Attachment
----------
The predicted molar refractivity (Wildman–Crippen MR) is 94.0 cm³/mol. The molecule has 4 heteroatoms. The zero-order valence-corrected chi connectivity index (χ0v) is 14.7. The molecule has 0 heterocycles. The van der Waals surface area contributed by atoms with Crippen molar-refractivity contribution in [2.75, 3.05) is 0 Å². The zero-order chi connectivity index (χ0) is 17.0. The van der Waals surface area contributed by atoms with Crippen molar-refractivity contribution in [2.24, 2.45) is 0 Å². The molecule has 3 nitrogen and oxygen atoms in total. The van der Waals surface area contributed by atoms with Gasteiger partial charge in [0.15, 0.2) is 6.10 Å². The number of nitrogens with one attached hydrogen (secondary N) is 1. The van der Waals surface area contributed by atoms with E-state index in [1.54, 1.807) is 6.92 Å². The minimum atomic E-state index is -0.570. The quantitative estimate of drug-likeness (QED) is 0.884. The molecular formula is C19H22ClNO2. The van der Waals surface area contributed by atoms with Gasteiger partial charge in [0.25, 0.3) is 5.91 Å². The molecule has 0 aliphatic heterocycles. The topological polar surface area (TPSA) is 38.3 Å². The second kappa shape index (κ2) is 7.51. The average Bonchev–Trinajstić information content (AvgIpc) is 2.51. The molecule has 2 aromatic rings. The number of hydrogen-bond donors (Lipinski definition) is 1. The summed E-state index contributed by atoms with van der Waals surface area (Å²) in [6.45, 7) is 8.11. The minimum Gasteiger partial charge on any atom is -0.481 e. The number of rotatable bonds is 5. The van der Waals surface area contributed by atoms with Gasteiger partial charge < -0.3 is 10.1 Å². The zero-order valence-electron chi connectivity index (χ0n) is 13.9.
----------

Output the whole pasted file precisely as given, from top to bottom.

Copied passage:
The predicted molar refractivity (Wildman–Crippen MR) is 94.0 cm³/mol. The molecule has 4 heteroatoms. The zero-order valence-corrected chi connectivity index (χ0v) is 14.7. The molecule has 0 heterocycles. The van der Waals surface area contributed by atoms with Crippen molar-refractivity contribution in [2.75, 3.05) is 0 Å². The zero-order chi connectivity index (χ0) is 17.0. The van der Waals surface area contributed by atoms with Crippen molar-refractivity contribution in [2.24, 2.45) is 0 Å². The molecule has 3 nitrogen and oxygen atoms in total. The van der Waals surface area contributed by atoms with Gasteiger partial charge in [0.15, 0.2) is 6.10 Å². The number of nitrogens with one attached hydrogen (secondary N) is 1. The van der Waals surface area contributed by atoms with E-state index in [1.54, 1.807) is 6.92 Å². The minimum atomic E-state index is -0.570. The quantitative estimate of drug-likeness (QED) is 0.884. The molecular formula is C19H22ClNO2. The van der Waals surface area contributed by atoms with Gasteiger partial charge in [0.25, 0.3) is 5.91 Å². The molecule has 0 aliphatic heterocycles. The topological polar surface area (TPSA) is 38.3 Å². The second kappa shape index (κ2) is 7.51. The average Bonchev–Trinajstić information content (AvgIpc) is 2.51. The molecule has 2 aromatic rings. The number of hydrogen-bond donors (Lipinski definition) is 1. The summed E-state index contributed by atoms with van der Waals surface area (Å²) in [6.45, 7) is 8.11. The minimum Gasteiger partial charge on any atom is -0.481 e. The number of rotatable bonds is 5. The van der Waals surface area contributed by atoms with Gasteiger partial charge < -0.3 is 10.1 Å². The zero-order valence-electron chi connectivity index (χ0n) is 13.9.